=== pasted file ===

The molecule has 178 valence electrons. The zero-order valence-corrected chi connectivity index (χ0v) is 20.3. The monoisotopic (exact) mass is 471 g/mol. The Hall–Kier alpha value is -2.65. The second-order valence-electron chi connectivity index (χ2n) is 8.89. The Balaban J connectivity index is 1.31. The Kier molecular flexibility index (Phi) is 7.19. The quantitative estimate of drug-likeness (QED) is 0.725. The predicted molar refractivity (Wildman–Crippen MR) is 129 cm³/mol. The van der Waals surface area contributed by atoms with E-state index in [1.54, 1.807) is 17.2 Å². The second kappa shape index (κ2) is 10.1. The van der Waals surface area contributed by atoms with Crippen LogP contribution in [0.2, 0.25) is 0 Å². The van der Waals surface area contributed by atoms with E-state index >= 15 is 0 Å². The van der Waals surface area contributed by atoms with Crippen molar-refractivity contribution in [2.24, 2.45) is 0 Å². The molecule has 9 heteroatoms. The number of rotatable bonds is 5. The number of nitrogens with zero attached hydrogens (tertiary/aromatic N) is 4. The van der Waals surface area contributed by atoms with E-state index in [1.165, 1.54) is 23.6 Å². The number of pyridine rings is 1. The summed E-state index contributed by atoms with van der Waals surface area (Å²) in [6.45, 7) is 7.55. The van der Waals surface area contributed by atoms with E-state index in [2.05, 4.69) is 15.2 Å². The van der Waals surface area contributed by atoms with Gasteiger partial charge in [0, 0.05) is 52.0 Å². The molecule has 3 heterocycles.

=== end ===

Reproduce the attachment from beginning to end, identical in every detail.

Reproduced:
The molecule has 178 valence electrons. The zero-order valence-corrected chi connectivity index (χ0v) is 20.3. The monoisotopic (exact) mass is 471 g/mol. The Hall–Kier alpha value is -2.65. The second-order valence-electron chi connectivity index (χ2n) is 8.89. The Balaban J connectivity index is 1.31. The Kier molecular flexibility index (Phi) is 7.19. The quantitative estimate of drug-likeness (QED) is 0.725. The predicted molar refractivity (Wildman–Crippen MR) is 129 cm³/mol. The van der Waals surface area contributed by atoms with E-state index in [1.54, 1.807) is 17.2 Å². The second kappa shape index (κ2) is 10.1. The van der Waals surface area contributed by atoms with Crippen LogP contribution in [0.2, 0.25) is 0 Å². The van der Waals surface area contributed by atoms with E-state index >= 15 is 0 Å². The van der Waals surface area contributed by atoms with Crippen molar-refractivity contribution in [2.24, 2.45) is 0 Å². The molecule has 9 heteroatoms. The number of rotatable bonds is 5. The number of nitrogens with zero attached hydrogens (tertiary/aromatic N) is 4. The van der Waals surface area contributed by atoms with E-state index in [1.165, 1.54) is 23.6 Å². The number of pyridine rings is 1. The summed E-state index contributed by atoms with van der Waals surface area (Å²) in [6.45, 7) is 7.55. The van der Waals surface area contributed by atoms with E-state index in [2.05, 4.69) is 15.2 Å². The van der Waals surface area contributed by atoms with Gasteiger partial charge in [0, 0.05) is 52.0 Å². The molecule has 3 heterocycles.